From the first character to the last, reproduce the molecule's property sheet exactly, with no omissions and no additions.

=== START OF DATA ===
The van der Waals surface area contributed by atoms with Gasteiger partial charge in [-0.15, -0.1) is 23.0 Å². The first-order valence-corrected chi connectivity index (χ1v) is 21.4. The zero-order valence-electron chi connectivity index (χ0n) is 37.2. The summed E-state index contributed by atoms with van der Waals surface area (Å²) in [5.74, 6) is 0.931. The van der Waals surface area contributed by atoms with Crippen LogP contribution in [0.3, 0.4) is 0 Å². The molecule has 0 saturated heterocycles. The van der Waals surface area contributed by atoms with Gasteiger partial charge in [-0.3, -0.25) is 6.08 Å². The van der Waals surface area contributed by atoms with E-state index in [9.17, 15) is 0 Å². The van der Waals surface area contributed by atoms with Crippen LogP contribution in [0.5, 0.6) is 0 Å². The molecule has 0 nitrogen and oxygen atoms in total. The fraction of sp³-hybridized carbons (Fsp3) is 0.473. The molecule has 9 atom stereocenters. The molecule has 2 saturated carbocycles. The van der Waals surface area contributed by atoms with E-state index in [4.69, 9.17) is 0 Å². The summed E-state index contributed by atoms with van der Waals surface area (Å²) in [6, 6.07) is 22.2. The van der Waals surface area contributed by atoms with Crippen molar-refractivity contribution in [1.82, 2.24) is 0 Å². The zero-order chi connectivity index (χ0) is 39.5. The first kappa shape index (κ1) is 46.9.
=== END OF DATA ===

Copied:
The van der Waals surface area contributed by atoms with Gasteiger partial charge in [-0.15, -0.1) is 23.0 Å². The first-order valence-corrected chi connectivity index (χ1v) is 21.4. The zero-order valence-electron chi connectivity index (χ0n) is 37.2. The summed E-state index contributed by atoms with van der Waals surface area (Å²) in [5.74, 6) is 0.931. The van der Waals surface area contributed by atoms with Crippen LogP contribution in [0.3, 0.4) is 0 Å². The molecule has 0 saturated heterocycles. The van der Waals surface area contributed by atoms with Gasteiger partial charge in [-0.3, -0.25) is 6.08 Å². The van der Waals surface area contributed by atoms with E-state index in [9.17, 15) is 0 Å². The van der Waals surface area contributed by atoms with Crippen LogP contribution in [0.5, 0.6) is 0 Å². The molecule has 0 nitrogen and oxygen atoms in total. The fraction of sp³-hybridized carbons (Fsp3) is 0.473. The molecule has 9 atom stereocenters. The molecule has 2 saturated carbocycles. The van der Waals surface area contributed by atoms with E-state index in [4.69, 9.17) is 0 Å². The summed E-state index contributed by atoms with van der Waals surface area (Å²) in [6, 6.07) is 22.2. The van der Waals surface area contributed by atoms with Crippen molar-refractivity contribution in [1.82, 2.24) is 0 Å². The zero-order chi connectivity index (χ0) is 39.5. The first kappa shape index (κ1) is 46.9.